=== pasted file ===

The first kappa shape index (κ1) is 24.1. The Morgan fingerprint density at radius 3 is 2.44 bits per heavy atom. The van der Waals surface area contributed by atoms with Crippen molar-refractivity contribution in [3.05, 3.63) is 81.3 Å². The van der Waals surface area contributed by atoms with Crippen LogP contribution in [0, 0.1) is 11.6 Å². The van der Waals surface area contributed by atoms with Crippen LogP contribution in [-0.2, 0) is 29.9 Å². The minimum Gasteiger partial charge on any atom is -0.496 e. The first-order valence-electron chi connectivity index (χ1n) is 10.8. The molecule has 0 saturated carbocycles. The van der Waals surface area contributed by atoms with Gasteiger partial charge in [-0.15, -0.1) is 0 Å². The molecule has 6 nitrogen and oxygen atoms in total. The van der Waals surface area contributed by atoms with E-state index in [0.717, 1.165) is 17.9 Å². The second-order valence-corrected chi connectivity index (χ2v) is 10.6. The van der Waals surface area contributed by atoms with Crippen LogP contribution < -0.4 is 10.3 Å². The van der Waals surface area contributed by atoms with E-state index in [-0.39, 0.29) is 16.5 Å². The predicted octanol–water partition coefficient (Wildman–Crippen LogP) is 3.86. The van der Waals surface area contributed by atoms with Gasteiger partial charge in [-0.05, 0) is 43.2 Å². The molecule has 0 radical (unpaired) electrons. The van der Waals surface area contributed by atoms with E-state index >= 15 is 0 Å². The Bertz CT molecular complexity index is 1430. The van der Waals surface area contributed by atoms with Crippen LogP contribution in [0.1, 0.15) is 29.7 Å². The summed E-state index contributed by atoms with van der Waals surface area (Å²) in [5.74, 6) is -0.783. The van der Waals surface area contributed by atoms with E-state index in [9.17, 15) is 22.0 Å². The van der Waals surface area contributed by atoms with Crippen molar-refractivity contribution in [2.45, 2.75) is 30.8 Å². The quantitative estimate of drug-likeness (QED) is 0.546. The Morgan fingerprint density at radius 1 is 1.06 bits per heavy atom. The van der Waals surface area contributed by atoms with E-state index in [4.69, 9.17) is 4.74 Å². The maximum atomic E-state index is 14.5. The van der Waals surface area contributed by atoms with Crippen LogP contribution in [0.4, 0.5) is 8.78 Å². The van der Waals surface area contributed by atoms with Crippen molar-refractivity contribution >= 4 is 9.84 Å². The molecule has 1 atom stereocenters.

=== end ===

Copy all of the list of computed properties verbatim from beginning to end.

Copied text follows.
The first kappa shape index (κ1) is 24.1. The Morgan fingerprint density at radius 3 is 2.44 bits per heavy atom. The van der Waals surface area contributed by atoms with Crippen molar-refractivity contribution in [3.05, 3.63) is 81.3 Å². The van der Waals surface area contributed by atoms with Crippen LogP contribution in [0, 0.1) is 11.6 Å². The van der Waals surface area contributed by atoms with Crippen LogP contribution in [-0.2, 0) is 29.9 Å². The minimum Gasteiger partial charge on any atom is -0.496 e. The first-order valence-electron chi connectivity index (χ1n) is 10.8. The molecule has 0 saturated carbocycles. The van der Waals surface area contributed by atoms with Gasteiger partial charge in [-0.15, -0.1) is 0 Å². The molecule has 6 nitrogen and oxygen atoms in total. The van der Waals surface area contributed by atoms with E-state index in [0.717, 1.165) is 17.9 Å². The second-order valence-corrected chi connectivity index (χ2v) is 10.6. The van der Waals surface area contributed by atoms with Crippen LogP contribution < -0.4 is 10.3 Å². The van der Waals surface area contributed by atoms with E-state index in [-0.39, 0.29) is 16.5 Å². The predicted octanol–water partition coefficient (Wildman–Crippen LogP) is 3.86. The van der Waals surface area contributed by atoms with Gasteiger partial charge in [-0.05, 0) is 43.2 Å². The molecule has 0 radical (unpaired) electrons. The van der Waals surface area contributed by atoms with E-state index >= 15 is 0 Å². The Bertz CT molecular complexity index is 1430. The van der Waals surface area contributed by atoms with Crippen LogP contribution in [0.1, 0.15) is 29.7 Å². The summed E-state index contributed by atoms with van der Waals surface area (Å²) in [5.74, 6) is -0.783. The van der Waals surface area contributed by atoms with E-state index in [9.17, 15) is 22.0 Å². The van der Waals surface area contributed by atoms with Crippen molar-refractivity contribution in [2.45, 2.75) is 30.8 Å². The quantitative estimate of drug-likeness (QED) is 0.546. The Morgan fingerprint density at radius 1 is 1.06 bits per heavy atom. The van der Waals surface area contributed by atoms with E-state index in [4.69, 9.17) is 4.74 Å². The maximum atomic E-state index is 14.5. The van der Waals surface area contributed by atoms with Crippen LogP contribution in [0.4, 0.5) is 8.78 Å². The van der Waals surface area contributed by atoms with Crippen molar-refractivity contribution >= 4 is 9.84 Å². The molecule has 1 atom stereocenters.